Rof, you’re the first person I’ve ever heard – history buffs included – who I’ve ever heard argue that “Robin Hood” is not a “swashbuckler.” Having taken the time to look up the dictionary definition of the word, I can confirm that the term was coined in the 16th century; but that no more means that it should not be applied to stories set in earlier times than saying a religious epic can only be set during Biblical times. As far as the vast majority of fans, critics and (I’m assuming) historians are concerned, tales like “Robin Hood” are very much swashbucklers.

    So put it in more simple terms: You’re wrong.

  • John Small

    Rof, you’re the first person I’ve ever heard – history buffs included – who I’ve ever heard argue that “Robin Hood” is not a “swashbuckler.” Having taken the time to look up the dictionary definition of the word, I can confirm that the term was coined in the 16th century; but that no more means that it should not be applied to stories set in earlier times than saying a religious epic can only be set during Biblical times. As far as the vast majority of fans, critics and (I’m assuming) historians are concerned, tales like “Robin Hood” are very much swashbucklers.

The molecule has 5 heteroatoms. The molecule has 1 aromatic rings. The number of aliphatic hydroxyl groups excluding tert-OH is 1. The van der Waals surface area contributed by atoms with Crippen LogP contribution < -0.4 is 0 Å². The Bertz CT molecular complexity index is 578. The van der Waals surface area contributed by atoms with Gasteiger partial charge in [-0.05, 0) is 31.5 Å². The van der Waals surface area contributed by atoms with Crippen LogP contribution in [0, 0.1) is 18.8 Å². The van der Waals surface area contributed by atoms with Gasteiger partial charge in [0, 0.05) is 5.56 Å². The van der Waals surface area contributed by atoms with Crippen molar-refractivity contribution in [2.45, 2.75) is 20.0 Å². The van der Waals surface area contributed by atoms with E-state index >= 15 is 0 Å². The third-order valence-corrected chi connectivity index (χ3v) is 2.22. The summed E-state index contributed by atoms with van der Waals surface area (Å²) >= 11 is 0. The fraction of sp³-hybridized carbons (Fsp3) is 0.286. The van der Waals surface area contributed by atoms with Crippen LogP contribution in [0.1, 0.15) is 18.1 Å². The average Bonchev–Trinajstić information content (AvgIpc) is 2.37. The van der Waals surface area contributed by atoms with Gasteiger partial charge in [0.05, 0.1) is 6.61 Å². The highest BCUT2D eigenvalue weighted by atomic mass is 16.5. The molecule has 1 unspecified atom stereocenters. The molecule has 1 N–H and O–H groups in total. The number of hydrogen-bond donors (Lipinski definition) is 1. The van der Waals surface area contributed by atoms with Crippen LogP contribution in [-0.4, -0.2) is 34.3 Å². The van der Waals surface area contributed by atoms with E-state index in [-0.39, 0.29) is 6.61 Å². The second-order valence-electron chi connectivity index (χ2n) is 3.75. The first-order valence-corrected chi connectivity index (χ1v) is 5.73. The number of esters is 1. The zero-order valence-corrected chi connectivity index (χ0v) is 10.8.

• John Small

    My comment appears to have been posted twice my mistake. Apologies for that.

    As for my own Top Five list:

    1. The Adventures Of Robin Hood (Errol Flynn)
    2. The Mark Of Zorro (Tyrone Power)
    3. Captain Blood (Flynn)
    4. The Sea Hawk (Flynn)
    5. Against All Flags (Maureen O’Hara, my favorite female swashbuckler!)

  • Rolf the Ruf

    What you mean to say, John, is that in your esteemed opinion, I am wrong. If so stated, I accept your opinion. However, let me ask you this: Is the movie “Troy” a swashbuckler? Magnificent swordfighting scenes, well choreographed, spectacular action and adventure. Is it a swashbuckler, though? If not, why not? What is YOUR definition of a swashbuckler?

  • Glenn

    Rolf the Ruf- I looked up the definition of SWASHBUCKLER in Merriam Webster:
    1: a swaggering or daring soldier or adventurer
    2: a novel or drama dealing with a swashbuckler

    My top 5 swashbucklers (with IMDB ratings) are: